Tag: interventions

Health and wellbeing interventions in healthcare

Health and wellbeing interventions in healthcare

This blog summarises a rapid review of health and wellbeing interventions in healthcare, published by the Institute for Employment Studies (IES).

Last week Zofia Bajorek and Jenny Holmes from the Institute for Employment Studies published their rapid review of health and wellbeing interventions in healthcare. The review captures papers published in the last 10 years which focussed specifically on wellbeing interventions (both physical and mental wellbeing) in healthcare settings. They review two types of intervention; those focussing on treatment (e.g. once a health and wellbeing issue has been identified) and those focussing on prevention (e.g. interventions to prevent a health and wellbeing issue). Below is a summary of findings taken direct from the executive summary, its well worth a read. To find out more take a look at their paper (https://www.employment-studies.co.uk/resource/health-and-wellbeing-interventions-healthcare)


  • timely access to face-to-face physiotherapy treatment resulted in a reduction of self-reported pain and increased productivity
  • early access to a telephone-based sickness absence management service which provided quick access to interventions also led to reported reduced levels of sickness absence by those who used the service
  • interventions that focussed on both the promotion of physical exercise and improved nutrition were reported to result in positive changes in health behaviours
  • stress management tools delivered via a web-based programme was seen to reduce self-reported nurse stress, with participants who spent more time on the programme reporting greater improvement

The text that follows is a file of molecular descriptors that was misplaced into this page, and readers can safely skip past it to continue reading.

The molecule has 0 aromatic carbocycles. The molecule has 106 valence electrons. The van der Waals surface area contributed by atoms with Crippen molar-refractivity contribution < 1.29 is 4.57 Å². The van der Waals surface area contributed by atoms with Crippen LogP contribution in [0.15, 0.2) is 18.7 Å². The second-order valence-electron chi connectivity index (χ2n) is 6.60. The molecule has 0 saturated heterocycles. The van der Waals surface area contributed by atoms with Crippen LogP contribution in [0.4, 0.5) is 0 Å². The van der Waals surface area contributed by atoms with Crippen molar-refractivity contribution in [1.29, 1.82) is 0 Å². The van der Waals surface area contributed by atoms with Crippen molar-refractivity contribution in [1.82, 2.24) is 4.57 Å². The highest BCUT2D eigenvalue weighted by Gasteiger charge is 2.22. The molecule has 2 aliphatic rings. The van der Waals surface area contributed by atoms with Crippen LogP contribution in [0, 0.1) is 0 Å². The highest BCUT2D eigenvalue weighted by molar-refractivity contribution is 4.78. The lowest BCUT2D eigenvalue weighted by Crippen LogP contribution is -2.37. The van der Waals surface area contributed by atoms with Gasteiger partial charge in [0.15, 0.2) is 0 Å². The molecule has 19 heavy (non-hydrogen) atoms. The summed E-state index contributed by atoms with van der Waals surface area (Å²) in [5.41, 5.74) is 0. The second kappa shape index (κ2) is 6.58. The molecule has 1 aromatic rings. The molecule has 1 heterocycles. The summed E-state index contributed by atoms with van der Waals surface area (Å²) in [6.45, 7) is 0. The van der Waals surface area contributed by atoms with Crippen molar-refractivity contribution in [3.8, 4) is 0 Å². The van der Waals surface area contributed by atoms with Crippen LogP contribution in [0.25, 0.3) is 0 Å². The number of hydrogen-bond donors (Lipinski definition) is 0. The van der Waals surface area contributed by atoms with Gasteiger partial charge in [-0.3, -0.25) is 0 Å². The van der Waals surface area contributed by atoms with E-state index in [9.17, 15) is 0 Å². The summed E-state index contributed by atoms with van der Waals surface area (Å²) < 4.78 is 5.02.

• in some cases ‘psychological based’ interventions could improve mental wellbeing, including more ‘person-directed’ approaches to reducing burnout, and mindfulness-based stress reduction courses


  • studies suggested that a ‘whole-systems’ approach (i.e. focussing on a number of different schemes to address different aspects of employee wellbeing) could be beneficial for improving both quality of work and wellbeing outcomes
  • developing appropriate ‘spaces’ in the physical healthcare environment (for example, rest, sleep and eating facilities) helped healthcare staff feel valued and supported by their organisations
  • a range of ‘group-based’ mental health interventions were also identified to provide safe spaces for staff to openly reflect and share the various challenges they experience within their role (e.g. Schwartz Center Rounds’)
  • other mental health interventions thought to be helpful include those that focussed on ‘wider aspects’ of work, including team interactions, flexibility and autonomy, and interventions that healthcare staff actually ‘want’ and think will be effective

The authors highlight the variability in quality of evidence and methodology and conclude “The results indicated that there is currently limited evidence of a ‘best-practice’ intervention, and there may not be a one-size fits all solution to wellbeing interventions. However, the interventions that did have positive uptake and where positive wellbeing outcomes were reported were those that included a ‘whole-systems’ approach where healthcare staff could engage with the interventions that best suited their needs”. (p3)